NASA Grants Funding to Explore If Tiny Robots May Explore Oceans in Other Worlds

the solar system has received an additional $600,000 from NASA's Jet Propulsion Laboratory.

A mission launched to investigate oceans beneath the frozen surfaces of some of our solar system's moons

 such as Saturn's Enceladus or Jupiter's Europa, might extend its range with the help of a system similar to that of dispersed microscopic robots

Ethan Schaler, a robotics mechanical engineer at NASA's Jet Propulsion Laboratory in Southern California, came up with the idea for "Sensing With Independent Micro-Swimmers," or SWIM.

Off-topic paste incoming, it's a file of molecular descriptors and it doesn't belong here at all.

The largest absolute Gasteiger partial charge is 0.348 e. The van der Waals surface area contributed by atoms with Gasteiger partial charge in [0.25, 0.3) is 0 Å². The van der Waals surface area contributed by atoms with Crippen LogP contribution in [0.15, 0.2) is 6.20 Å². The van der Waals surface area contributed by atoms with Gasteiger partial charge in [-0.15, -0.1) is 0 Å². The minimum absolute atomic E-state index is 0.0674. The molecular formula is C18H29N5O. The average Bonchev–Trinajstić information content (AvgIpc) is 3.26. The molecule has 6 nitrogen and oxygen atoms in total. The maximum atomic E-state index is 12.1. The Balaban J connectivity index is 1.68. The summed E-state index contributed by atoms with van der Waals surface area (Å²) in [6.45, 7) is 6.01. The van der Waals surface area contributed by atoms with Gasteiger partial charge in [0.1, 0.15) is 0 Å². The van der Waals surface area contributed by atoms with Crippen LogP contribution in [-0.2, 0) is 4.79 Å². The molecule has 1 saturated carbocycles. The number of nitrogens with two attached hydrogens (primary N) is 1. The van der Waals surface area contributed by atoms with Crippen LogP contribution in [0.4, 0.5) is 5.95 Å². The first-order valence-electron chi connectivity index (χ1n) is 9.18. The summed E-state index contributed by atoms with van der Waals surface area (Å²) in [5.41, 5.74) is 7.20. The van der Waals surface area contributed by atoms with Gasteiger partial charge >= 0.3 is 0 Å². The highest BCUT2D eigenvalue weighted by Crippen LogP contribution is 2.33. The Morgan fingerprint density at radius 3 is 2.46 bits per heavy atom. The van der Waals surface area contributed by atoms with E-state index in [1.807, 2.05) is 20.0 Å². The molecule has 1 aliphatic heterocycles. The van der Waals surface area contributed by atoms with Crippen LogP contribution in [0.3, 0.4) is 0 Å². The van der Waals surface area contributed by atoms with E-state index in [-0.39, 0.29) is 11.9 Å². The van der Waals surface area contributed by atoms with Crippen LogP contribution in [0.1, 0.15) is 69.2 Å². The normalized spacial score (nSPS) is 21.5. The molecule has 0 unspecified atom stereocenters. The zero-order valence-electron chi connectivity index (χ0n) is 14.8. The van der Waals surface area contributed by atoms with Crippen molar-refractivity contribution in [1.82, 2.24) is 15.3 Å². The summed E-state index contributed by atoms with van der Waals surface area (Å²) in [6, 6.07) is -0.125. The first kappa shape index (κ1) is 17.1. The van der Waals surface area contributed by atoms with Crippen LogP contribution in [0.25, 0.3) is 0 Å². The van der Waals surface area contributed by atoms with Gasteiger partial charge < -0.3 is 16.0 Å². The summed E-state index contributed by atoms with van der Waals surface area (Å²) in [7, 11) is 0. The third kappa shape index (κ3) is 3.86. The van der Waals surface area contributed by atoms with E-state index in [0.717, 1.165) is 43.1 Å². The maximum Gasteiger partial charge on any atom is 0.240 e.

Where, in your opinion, can we use miniature robotics in novel and intriguing ways to explore our solar system?

In the statement, Schaler said. "By having many robots gathering data in the same region"

"we are able to investigate a considerably wider volume of ocean water using a swarm of small swimming robots and improve our observations."

Robots equipped with sensors would be able to overlap their measurements

 lowering the possibility of errors. More data points suggest a great capacity to analyse gradients or variations in the environment of the swimmers.

The concept of micro-swimmers is still purely theoretical and has not been incorporated into any particular NASA mission. In contrast

 NASA is currently preparing for the launch of its Europa Clipper mission in 2024, which will orbit Europa numerous times to study the moon

 Europa Clipper's findings may eventually be used to guide a mission using tiny SWIM robots to eventually dive into the waters beneath the frozen surface of the moon.

be updated with technology updates


Click Here

Image Credit: